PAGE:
GIFs are more than dancing bananas and internet punchlines.
To celebrate their 30th anniversary — yes! it’s really been around for that long — Giphy, the web’s largest directory of GIFs, wants to make you a believer that GIFs are fine art. So they’re lunching a pop-up exhibit called “Time_Frame” to celebrate the invention of the format on June 15, 1987.
“We wanted to take the GIF out of the computer and put it in a real space and allow people start thinking of it in a new light,” says Jess Gilliam, creative director at Giphy.
Taking place June 17-22 at Gallery 151, the free week-long art show will feature the work of 30 artists; for some, it’s even their first-ever commission, while others have been creating GIFs since 1996.
To bring the looping images into the real world, Giphy is using techniques like projections and virtual reality, physical installations and lenticular prints (“it’s basically a print that has multiple frames within it, and as you shift your physical position, you see an animation within the print,” explains Ari Spool, community curator at Giphy.) Many of the artists will take part in panels being held throughout the exhibition.
“What we’ve done here is curate 30 artists from the past, present and what we consider to be the future of the GIF,” Spool explains. “These artists are doing all sorts of different types of work,” from hand-drawn to 3D animation, as well as programmers who create software to build their images like Kevin Burg and Jamie Beck’s cinemagraphs, in which only a small part of an image is animated.
“People are going to see a lot of beautiful images that people might not necessarily recognize as being what we’ve traditionally referred to as a GIF,” adds Gilliam. “But they will immediately recognize them as pieces of artwork and being challenging and beautiful in the way that you would recognize artwork at any other art gallery.”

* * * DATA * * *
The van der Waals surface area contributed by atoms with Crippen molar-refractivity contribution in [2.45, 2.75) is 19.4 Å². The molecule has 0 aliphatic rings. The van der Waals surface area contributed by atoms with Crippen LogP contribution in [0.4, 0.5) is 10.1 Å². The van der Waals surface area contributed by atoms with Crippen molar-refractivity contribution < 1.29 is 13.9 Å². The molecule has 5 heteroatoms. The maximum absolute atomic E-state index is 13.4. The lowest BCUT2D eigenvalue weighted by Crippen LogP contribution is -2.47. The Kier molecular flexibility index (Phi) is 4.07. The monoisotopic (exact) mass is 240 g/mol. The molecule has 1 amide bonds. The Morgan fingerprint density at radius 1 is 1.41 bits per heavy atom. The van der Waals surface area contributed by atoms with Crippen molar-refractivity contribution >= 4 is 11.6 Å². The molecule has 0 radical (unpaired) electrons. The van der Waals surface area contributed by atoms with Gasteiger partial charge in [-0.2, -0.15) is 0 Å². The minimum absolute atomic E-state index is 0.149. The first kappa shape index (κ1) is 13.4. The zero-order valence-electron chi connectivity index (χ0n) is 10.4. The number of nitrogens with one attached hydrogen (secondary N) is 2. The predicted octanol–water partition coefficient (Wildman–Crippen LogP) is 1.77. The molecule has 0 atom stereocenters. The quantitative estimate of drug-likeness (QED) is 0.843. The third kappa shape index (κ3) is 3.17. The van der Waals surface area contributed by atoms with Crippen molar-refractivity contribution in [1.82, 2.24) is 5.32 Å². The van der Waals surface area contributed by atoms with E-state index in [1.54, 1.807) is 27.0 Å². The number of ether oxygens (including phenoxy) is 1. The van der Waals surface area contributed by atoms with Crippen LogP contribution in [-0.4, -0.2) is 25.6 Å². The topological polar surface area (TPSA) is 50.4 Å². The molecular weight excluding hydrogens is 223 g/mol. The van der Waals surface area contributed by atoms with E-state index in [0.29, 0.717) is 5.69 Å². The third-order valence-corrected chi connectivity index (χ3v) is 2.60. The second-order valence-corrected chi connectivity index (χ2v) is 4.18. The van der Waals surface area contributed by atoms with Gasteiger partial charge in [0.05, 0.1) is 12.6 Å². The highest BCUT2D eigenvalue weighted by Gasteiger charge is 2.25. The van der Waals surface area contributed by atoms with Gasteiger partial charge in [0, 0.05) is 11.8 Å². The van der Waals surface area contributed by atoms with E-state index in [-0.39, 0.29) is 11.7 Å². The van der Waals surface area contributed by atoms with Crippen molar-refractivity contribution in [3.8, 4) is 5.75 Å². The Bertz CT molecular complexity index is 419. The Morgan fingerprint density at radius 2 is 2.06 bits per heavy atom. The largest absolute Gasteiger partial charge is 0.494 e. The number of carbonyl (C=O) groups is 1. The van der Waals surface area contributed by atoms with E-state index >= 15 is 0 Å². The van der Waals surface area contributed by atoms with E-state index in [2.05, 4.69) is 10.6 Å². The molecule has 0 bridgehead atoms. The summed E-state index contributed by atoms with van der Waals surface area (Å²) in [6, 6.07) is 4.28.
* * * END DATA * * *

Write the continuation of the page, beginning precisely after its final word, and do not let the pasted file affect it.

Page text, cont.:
Since this is a birthday celebration, “Time_Frame” will also include an interactive timeline of the GIF’s history — and let’s just say the phrase “you’ve come a long way, baby” has rarely been more accurate.
Short for graphic interchange format, GIFs were the first method of compression that allowed images to be embedded into webpages. It actually started as the opposite of art as the original internet cookie, a single transparent pixel that tracked visitor numbers.
It wasn’t until two years later that animation and the signature loop became possible, and it took another five years after that in 1994 before the first web browser came along that could support it (RIP, Netscape).
A patent dispute in 1999 put the format in limbo until 2007, when GIFs came roaring back as the official language of the meme machine that is Tumblr, and aren’t likely to disappear again.
If you can’t make it to the exhibit, Giphy has also launched historyofthegif.com, an interactive timeline with artist interviews and tons of links to OG GIFs.
“People now communicate using pictures, because words have always been imperfect and images are a little bit better, right?” says Spool. “What was an expression format is now a communication format.”
As for what makes a successful GIF? “It all comes back down to the loop, that’s the magical quality about the GIF,” says Gilliam. “It takes on new meaning the more that you watch it.”